Autism as a GIFT?

I will have to be convinced of that!

There is division among autistic folk and much discussion currently about autism’s gifts. Some say autism is a gift! I see this as backlash against stigma and as part of the “think positive thoughts” school of ideas. I understand it is a way to celebrate diversity and to encourage sensitivity and to open minds.

I also view this “you are not disabled, you are gifted” as a form of invalidation and a way of glossing over the struggles that the vast majority of autistic people must deal with. Those of us fortunate enough to be able to argue these concepts amongst ourselves might be losing track of so many of our autistic brothers and sisters struggling in care facilities, institutions, and needing major supports in every day living.

I deeply believe that every life has intrinsic value of its own, regardless of ability or disability.

I believe that it is important to recognize talent and giftedness, all the forms of “otherness” that life offers us as individual human beings, but I believe in being honest, too.
Many of us do not have obvious or “useful to society” gifts.
Are we of less value?

Many of us struggle and struggle deeply, and this also needs to be respected and acknowledged.

I ( or any human) am not my disability, anybody may have deep struggles.
Many have extremely difficult struggles, appalling and daunting struggles in simply surviving another day, any and all of which are not recognized, but swept under that metaphorical rug when I(or any human) am told my struggles are actually a gift.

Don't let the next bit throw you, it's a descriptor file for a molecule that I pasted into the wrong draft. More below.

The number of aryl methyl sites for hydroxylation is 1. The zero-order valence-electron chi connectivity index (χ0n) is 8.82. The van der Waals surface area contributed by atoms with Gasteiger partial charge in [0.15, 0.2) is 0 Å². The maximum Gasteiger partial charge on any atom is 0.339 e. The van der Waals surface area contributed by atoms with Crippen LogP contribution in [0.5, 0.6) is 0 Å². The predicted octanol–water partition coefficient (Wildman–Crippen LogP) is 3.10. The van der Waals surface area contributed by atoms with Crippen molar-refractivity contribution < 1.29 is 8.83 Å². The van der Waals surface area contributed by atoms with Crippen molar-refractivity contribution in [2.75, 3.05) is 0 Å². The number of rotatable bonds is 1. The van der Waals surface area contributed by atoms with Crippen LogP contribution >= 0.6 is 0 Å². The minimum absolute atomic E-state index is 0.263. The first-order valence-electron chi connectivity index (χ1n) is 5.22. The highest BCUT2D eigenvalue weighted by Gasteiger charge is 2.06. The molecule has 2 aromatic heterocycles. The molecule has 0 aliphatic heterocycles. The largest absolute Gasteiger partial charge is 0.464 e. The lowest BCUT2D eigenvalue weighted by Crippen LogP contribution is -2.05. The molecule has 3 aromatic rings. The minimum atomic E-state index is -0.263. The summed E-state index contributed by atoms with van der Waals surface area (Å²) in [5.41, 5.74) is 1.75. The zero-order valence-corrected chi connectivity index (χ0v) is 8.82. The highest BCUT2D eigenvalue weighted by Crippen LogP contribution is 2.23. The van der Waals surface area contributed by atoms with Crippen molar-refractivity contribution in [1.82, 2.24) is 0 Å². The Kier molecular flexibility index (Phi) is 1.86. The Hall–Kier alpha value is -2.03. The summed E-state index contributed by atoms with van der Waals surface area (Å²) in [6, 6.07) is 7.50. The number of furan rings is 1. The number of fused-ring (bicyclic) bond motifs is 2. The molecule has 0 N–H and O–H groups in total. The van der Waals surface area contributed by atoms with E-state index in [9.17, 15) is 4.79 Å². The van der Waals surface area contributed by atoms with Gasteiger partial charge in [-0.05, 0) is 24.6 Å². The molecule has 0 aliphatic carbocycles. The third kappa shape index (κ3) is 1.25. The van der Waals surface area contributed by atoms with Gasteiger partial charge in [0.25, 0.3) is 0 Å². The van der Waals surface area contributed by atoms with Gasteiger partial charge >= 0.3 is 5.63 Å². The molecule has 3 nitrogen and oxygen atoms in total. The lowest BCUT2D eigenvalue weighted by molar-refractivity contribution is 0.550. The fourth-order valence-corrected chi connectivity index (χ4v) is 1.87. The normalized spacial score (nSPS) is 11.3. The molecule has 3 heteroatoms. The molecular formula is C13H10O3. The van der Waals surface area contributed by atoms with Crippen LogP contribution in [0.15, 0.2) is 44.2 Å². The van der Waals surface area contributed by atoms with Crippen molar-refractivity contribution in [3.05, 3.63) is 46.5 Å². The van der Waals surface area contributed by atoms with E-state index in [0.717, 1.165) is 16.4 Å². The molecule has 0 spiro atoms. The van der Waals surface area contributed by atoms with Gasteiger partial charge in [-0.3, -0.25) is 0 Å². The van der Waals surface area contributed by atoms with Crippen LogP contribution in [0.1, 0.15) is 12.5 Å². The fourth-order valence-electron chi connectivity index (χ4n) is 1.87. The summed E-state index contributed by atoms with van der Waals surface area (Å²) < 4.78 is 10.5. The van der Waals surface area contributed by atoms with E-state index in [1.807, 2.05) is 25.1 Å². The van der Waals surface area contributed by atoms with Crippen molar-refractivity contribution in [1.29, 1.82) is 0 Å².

If I (or any human) am less able to do certain tasks, think certain ways, behave according to certain standards, do I have less value than those who have the gift of having those abilities?

Does an individual who has no special skills or lacks ability to use certain parts of the brain and/or body have less value? I think not.

One thought on “Autism as a GIFT?

  1. I think I agree with you. Gifts are generally positives in our lives. From my fifth decade, I do not see AS as a gift, but more of a burden. In spite of that, though, there is always the silver lining: my struggles made me introspective and my pain helped me to see the pain of others. Because of AS, I became more able to feel and show compassion. And would I choose to have been born without AS? Probably not. It makes me unique, in some way I sense neurotypicals are not. Is that a gift? Maybe. But not a typical gift, that is all upside and no downside, like my sister’s beautiful singing voice or my mother’s beautiful violet blue eyes.

    Liked by 2 people

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